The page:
Acoustica’s Mixcraft 5.0 is a multi-track recording studio that allows you to record audio, use pre-defined loops, create videos, and more. They like to call it a kind of “Garage Band for Windows”, and it certainly does let you do a lot. Anyone familiar with multi-track editing won’t be intimidated by this, but even if you’re new to the party, you should find the learning curve to be reasonable.
The musician in me wanted to delve into a new song right away. Fortunately, this was not a problem. The Library tab at the bottom contains about 2000 sounds, ranging from your typical acoustic guitar, bells, and strings, to vinyl, vocals, and even bagpipes. You can preview each one without adding it to your project, while a double-click will create a single track with a single beat for your sound. There is also a mixer where you can set the lows, mids, and highs of each track, as well as a nice set of effects that you can use , like compression, distortion, reverb, and a set of DirectX effects.
Since the sample sounds won’t always match the pitch or tempo of your project, it’s actually quite simple to set each one to match the settings for your project. You can record directly to a track, either with a microphone or other input device. This works well, and it’s nice to be able to start editing and adding effects as soon as you’re done recording.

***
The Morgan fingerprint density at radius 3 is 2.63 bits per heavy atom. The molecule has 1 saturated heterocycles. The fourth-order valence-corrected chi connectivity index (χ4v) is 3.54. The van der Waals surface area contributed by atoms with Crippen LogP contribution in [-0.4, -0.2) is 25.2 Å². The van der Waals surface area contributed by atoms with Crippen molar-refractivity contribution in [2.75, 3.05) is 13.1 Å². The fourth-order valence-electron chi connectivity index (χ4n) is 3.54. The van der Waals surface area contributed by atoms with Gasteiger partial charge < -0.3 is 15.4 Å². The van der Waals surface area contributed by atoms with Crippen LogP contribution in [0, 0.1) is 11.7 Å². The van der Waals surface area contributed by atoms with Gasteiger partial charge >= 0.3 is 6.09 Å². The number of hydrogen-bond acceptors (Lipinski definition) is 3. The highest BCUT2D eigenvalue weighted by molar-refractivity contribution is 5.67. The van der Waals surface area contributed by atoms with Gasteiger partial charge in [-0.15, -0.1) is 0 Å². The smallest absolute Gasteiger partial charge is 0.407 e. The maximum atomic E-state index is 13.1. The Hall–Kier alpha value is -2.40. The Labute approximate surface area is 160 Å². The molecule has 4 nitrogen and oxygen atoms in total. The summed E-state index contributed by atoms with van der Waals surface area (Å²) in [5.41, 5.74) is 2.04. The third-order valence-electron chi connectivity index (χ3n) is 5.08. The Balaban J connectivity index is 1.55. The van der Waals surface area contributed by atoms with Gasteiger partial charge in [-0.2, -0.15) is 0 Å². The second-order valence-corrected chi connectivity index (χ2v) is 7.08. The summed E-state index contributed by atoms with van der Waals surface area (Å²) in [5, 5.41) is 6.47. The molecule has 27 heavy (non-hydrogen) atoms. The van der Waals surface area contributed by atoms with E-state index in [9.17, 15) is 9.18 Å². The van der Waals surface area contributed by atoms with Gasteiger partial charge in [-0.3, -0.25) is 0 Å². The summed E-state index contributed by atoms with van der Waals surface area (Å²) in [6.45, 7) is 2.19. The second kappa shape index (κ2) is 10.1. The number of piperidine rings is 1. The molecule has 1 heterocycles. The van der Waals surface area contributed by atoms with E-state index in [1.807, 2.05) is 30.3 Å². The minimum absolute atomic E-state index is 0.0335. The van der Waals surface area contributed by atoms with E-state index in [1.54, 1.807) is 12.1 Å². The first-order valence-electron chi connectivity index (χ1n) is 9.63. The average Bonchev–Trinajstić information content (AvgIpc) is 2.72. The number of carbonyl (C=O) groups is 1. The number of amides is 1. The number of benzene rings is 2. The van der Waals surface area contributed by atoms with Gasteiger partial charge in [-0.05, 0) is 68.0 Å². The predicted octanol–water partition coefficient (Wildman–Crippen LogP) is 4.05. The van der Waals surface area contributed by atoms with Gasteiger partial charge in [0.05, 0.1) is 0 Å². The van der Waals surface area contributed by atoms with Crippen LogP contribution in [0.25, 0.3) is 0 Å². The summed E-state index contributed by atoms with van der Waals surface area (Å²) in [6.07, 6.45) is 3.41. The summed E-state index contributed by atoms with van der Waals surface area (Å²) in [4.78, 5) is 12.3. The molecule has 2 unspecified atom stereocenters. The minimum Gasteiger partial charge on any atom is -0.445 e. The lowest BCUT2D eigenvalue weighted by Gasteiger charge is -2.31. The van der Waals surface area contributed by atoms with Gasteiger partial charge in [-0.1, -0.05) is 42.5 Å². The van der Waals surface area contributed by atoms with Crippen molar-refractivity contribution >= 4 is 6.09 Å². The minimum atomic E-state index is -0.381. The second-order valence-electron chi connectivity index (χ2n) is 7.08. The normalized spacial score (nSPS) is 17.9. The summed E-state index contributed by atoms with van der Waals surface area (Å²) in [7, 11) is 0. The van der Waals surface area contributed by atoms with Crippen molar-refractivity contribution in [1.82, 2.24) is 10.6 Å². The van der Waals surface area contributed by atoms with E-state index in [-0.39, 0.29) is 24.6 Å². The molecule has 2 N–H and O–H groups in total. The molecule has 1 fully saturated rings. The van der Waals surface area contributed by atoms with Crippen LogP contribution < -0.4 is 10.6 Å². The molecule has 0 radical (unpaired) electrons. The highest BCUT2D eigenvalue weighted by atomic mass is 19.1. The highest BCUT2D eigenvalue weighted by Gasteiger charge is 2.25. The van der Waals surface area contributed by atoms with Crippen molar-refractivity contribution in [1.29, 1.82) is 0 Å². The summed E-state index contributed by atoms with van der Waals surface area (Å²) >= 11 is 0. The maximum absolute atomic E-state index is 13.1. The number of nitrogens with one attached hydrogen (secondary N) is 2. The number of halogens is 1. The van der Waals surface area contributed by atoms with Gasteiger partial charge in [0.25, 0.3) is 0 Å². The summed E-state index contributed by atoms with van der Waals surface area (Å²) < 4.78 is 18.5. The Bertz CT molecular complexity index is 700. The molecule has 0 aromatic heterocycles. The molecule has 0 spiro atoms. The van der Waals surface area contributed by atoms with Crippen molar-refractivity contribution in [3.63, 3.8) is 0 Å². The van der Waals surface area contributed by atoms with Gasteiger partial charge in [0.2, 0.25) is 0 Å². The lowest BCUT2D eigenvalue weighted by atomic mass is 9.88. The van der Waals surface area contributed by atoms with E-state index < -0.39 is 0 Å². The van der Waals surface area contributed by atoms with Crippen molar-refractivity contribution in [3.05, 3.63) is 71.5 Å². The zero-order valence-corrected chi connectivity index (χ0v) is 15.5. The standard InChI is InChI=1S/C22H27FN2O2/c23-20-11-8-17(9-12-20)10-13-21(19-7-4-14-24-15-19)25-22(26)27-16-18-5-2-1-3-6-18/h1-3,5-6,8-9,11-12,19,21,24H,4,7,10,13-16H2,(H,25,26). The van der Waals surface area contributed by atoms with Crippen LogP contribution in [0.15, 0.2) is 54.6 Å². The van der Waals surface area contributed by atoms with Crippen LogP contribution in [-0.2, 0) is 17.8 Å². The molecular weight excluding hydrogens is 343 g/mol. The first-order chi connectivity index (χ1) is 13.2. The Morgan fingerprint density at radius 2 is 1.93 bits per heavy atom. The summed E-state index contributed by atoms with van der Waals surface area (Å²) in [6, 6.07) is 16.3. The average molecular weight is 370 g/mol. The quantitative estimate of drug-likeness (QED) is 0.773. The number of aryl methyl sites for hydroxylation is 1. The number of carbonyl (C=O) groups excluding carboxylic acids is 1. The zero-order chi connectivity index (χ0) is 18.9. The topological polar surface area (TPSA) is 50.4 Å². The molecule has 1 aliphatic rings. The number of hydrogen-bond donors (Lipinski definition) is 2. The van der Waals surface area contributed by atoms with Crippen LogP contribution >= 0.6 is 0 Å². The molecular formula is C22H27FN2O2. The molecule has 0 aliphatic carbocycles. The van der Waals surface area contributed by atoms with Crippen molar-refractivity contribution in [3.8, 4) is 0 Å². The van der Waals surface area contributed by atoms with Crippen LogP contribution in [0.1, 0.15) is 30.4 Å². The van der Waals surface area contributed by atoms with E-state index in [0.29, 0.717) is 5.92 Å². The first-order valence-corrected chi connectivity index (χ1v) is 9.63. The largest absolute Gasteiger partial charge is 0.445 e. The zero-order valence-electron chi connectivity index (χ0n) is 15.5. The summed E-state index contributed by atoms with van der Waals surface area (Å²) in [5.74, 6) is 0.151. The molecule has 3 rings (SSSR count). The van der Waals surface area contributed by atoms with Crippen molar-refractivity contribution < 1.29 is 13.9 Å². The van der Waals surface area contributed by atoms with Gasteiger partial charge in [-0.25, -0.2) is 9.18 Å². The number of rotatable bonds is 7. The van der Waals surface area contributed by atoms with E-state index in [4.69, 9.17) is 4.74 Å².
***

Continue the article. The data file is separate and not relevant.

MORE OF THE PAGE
The only real problem I had with managing my project was with the scrollbar that spans the length of the tracks. Unlike Acid 7.0, there is no way to click the edge of the scrollbar and expand or compress it, which would allow you to get a more detailed look. You can use the plus or minus signs on your keyboard, which technically does the trick, but there’s a little less flexibility here.
While you can add video tracks to your projects, and mix projects down to create AVI or WMV files, there didn’t seem to be a lot of things you can actually do with the videos, other than adding a soundtrack. An assortment of video effects would have been nice.